</div>
)
}

What about a second bit of state?

  • Keep track of a person's name on the counter.
  • Traditionally we would define a state like this:
class CounterWithName extends React.Component {
state = {
counter: 0,
name: '',
}
}

[.autoscale: true]

Hooks allows us to have multiple independent states

Separating these pieces of state has a few benefits:

  1. It is easier to remove one part of the state since it has its own variable and state changing function.

  2. We can more easily tell where in the code a piece of state or a state changing function is used.

  3. We don't have to worry about using this.state.name or this.state.counter, just counter and name.


function CounterWithName() {
const [counter, setCounter] = useState(0)
const [name, setName] = useState('Susan')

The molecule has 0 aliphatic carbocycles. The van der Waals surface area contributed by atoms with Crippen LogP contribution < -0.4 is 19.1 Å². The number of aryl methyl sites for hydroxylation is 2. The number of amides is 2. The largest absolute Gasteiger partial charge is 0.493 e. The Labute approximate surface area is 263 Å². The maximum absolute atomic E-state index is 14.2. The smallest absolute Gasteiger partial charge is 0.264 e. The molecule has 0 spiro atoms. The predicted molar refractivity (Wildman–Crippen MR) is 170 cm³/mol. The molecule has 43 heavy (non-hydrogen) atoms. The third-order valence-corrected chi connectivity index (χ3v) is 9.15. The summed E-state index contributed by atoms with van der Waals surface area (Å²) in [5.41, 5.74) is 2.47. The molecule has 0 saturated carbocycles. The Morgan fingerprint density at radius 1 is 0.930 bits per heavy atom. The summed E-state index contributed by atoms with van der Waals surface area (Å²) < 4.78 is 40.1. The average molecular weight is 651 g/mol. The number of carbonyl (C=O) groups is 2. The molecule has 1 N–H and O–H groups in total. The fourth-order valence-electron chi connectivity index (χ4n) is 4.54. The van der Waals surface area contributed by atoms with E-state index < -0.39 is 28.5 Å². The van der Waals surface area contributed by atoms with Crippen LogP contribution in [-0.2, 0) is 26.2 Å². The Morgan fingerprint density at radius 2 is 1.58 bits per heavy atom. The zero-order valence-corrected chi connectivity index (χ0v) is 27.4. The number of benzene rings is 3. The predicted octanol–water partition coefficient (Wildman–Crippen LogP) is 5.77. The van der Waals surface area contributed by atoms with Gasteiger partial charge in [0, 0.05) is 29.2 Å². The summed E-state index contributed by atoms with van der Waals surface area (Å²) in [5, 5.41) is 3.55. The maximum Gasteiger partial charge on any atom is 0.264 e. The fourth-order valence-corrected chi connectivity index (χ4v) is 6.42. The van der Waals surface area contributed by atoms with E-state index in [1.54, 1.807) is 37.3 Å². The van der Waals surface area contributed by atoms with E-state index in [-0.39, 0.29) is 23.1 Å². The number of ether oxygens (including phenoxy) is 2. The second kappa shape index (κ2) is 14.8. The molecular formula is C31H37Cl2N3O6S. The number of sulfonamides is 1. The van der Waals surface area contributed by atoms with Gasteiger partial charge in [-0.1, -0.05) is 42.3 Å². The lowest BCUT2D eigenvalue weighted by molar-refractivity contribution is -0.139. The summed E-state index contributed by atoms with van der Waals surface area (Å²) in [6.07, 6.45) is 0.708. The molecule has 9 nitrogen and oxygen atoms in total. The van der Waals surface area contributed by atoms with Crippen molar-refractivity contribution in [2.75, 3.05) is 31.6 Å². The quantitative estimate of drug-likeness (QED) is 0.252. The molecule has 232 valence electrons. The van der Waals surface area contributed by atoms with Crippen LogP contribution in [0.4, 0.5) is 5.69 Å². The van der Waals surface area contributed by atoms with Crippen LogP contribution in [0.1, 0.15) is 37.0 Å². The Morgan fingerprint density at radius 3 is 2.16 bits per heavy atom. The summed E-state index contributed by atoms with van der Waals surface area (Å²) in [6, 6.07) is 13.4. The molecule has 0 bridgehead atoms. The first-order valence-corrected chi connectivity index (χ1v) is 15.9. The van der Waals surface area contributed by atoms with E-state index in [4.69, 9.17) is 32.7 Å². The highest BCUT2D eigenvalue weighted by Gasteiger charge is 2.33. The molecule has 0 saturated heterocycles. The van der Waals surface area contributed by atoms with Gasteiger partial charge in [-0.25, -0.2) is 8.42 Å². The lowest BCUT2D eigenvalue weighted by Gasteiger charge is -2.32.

function onClickButton() {
setCounter(counter + 1)
}
function onChangeInput(event) {
setName(event.target.value)
}
return (
<div>
<p>
Hi there {name} The counter is {counter}
</p>
<button onClick={onClickButton}>Count!</button>
<p>
<input type="text" value={name} onChange={onChangeInput} />
</p>
</div>
)
}

Not everything is perfect...

  • Components can end up with many useState
  • Have to keep track of multiple variables
  • Also, how do we handle the when I first mount/render please fetch some data

React comes with other hooks "out of the box"

  • We'll look at some of these next.
    • useEffect
    • useReducer
    • useContext

The React team has a nice example of hooks in their guide to hooks